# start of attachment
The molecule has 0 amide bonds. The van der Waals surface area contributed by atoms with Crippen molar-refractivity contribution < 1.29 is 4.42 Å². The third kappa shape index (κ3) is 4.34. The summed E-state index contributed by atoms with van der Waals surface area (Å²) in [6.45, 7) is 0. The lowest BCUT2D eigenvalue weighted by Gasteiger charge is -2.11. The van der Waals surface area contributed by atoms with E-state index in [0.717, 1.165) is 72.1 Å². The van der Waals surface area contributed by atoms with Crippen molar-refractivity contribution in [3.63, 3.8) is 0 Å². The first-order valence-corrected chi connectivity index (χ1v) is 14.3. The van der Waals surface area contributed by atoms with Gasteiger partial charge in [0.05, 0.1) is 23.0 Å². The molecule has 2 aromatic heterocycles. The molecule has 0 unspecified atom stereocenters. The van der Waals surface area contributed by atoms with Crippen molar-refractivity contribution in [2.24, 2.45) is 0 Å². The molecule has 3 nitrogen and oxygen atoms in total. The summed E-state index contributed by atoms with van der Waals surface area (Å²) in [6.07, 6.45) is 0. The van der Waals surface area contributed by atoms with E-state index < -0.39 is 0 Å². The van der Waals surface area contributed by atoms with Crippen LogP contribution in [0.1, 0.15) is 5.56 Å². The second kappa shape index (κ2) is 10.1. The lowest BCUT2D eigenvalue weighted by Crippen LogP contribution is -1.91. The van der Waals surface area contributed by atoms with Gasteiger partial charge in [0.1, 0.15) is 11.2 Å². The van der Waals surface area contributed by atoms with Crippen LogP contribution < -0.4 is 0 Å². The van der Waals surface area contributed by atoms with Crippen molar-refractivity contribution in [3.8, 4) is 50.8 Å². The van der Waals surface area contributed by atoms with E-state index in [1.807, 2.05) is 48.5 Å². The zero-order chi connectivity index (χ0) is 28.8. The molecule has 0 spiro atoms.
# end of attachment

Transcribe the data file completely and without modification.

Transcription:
The molecule has 0 amide bonds. The van der Waals surface area contributed by atoms with Crippen molar-refractivity contribution < 1.29 is 4.42 Å². The third kappa shape index (κ3) is 4.34. The summed E-state index contributed by atoms with van der Waals surface area (Å²) in [6.45, 7) is 0. The lowest BCUT2D eigenvalue weighted by Gasteiger charge is -2.11. The van der Waals surface area contributed by atoms with E-state index in [0.717, 1.165) is 72.1 Å². The van der Waals surface area contributed by atoms with Crippen molar-refractivity contribution in [3.63, 3.8) is 0 Å². The first-order valence-corrected chi connectivity index (χ1v) is 14.3. The van der Waals surface area contributed by atoms with Gasteiger partial charge in [0.05, 0.1) is 23.0 Å². The molecule has 2 aromatic heterocycles. The molecule has 0 unspecified atom stereocenters. The van der Waals surface area contributed by atoms with Crippen molar-refractivity contribution in [2.24, 2.45) is 0 Å². The molecule has 3 nitrogen and oxygen atoms in total. The summed E-state index contributed by atoms with van der Waals surface area (Å²) in [6.07, 6.45) is 0. The van der Waals surface area contributed by atoms with E-state index < -0.39 is 0 Å². The van der Waals surface area contributed by atoms with Crippen LogP contribution in [0.1, 0.15) is 5.56 Å². The second kappa shape index (κ2) is 10.1. The lowest BCUT2D eigenvalue weighted by Crippen LogP contribution is -1.91. The van der Waals surface area contributed by atoms with Gasteiger partial charge in [0.1, 0.15) is 11.2 Å². The van der Waals surface area contributed by atoms with Crippen LogP contribution < -0.4 is 0 Å². The van der Waals surface area contributed by atoms with Crippen molar-refractivity contribution in [3.8, 4) is 50.8 Å². The van der Waals surface area contributed by atoms with E-state index in [1.807, 2.05) is 48.5 Å². The zero-order chi connectivity index (χ0) is 28.8. The molecule has 0 spiro atoms.